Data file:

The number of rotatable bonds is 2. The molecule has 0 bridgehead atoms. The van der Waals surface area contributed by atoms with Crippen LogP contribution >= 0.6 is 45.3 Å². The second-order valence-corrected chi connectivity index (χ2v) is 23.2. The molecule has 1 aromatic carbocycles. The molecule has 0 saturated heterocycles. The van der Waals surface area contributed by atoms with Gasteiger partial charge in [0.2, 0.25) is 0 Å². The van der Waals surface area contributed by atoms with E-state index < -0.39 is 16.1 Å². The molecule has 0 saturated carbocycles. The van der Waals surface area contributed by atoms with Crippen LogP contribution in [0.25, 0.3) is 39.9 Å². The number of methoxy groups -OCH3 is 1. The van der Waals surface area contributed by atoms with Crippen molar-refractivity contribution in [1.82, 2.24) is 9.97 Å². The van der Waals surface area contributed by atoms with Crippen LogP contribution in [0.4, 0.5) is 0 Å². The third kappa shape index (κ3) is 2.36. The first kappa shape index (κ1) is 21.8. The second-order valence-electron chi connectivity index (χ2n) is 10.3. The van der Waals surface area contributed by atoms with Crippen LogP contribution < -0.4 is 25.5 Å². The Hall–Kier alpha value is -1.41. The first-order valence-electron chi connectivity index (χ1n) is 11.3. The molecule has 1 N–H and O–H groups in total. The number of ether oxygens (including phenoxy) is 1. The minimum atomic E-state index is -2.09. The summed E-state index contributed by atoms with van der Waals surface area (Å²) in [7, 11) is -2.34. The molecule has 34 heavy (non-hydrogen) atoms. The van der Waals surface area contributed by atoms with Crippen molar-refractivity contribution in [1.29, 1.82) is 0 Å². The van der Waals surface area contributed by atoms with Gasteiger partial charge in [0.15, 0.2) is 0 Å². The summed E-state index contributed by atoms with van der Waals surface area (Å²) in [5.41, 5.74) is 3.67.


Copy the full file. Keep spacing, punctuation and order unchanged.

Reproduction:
The number of rotatable bonds is 2. The molecule has 0 bridgehead atoms. The van der Waals surface area contributed by atoms with Crippen LogP contribution >= 0.6 is 45.3 Å². The second-order valence-corrected chi connectivity index (χ2v) is 23.2. The molecule has 1 aromatic carbocycles. The molecule has 0 saturated heterocycles. The van der Waals surface area contributed by atoms with Gasteiger partial charge in [0.2, 0.25) is 0 Å². The van der Waals surface area contributed by atoms with E-state index < -0.39 is 16.1 Å². The molecule has 0 saturated carbocycles. The van der Waals surface area contributed by atoms with Crippen LogP contribution in [0.25, 0.3) is 39.9 Å². The number of methoxy groups -OCH3 is 1. The van der Waals surface area contributed by atoms with Crippen molar-refractivity contribution in [1.82, 2.24) is 9.97 Å². The van der Waals surface area contributed by atoms with Crippen LogP contribution in [0.4, 0.5) is 0 Å². The third kappa shape index (κ3) is 2.36. The first kappa shape index (κ1) is 21.8. The second-order valence-electron chi connectivity index (χ2n) is 10.3. The van der Waals surface area contributed by atoms with Crippen LogP contribution < -0.4 is 25.5 Å². The Hall–Kier alpha value is -1.41. The first-order valence-electron chi connectivity index (χ1n) is 11.3. The molecule has 1 N–H and O–H groups in total. The number of ether oxygens (including phenoxy) is 1. The minimum atomic E-state index is -2.09. The summed E-state index contributed by atoms with van der Waals surface area (Å²) in [7, 11) is -2.34. The molecule has 34 heavy (non-hydrogen) atoms. The van der Waals surface area contributed by atoms with Crippen molar-refractivity contribution in [1.29, 1.82) is 0 Å². The van der Waals surface area contributed by atoms with Gasteiger partial charge in [0.15, 0.2) is 0 Å². The summed E-state index contributed by atoms with van der Waals surface area (Å²) in [5.41, 5.74) is 3.67.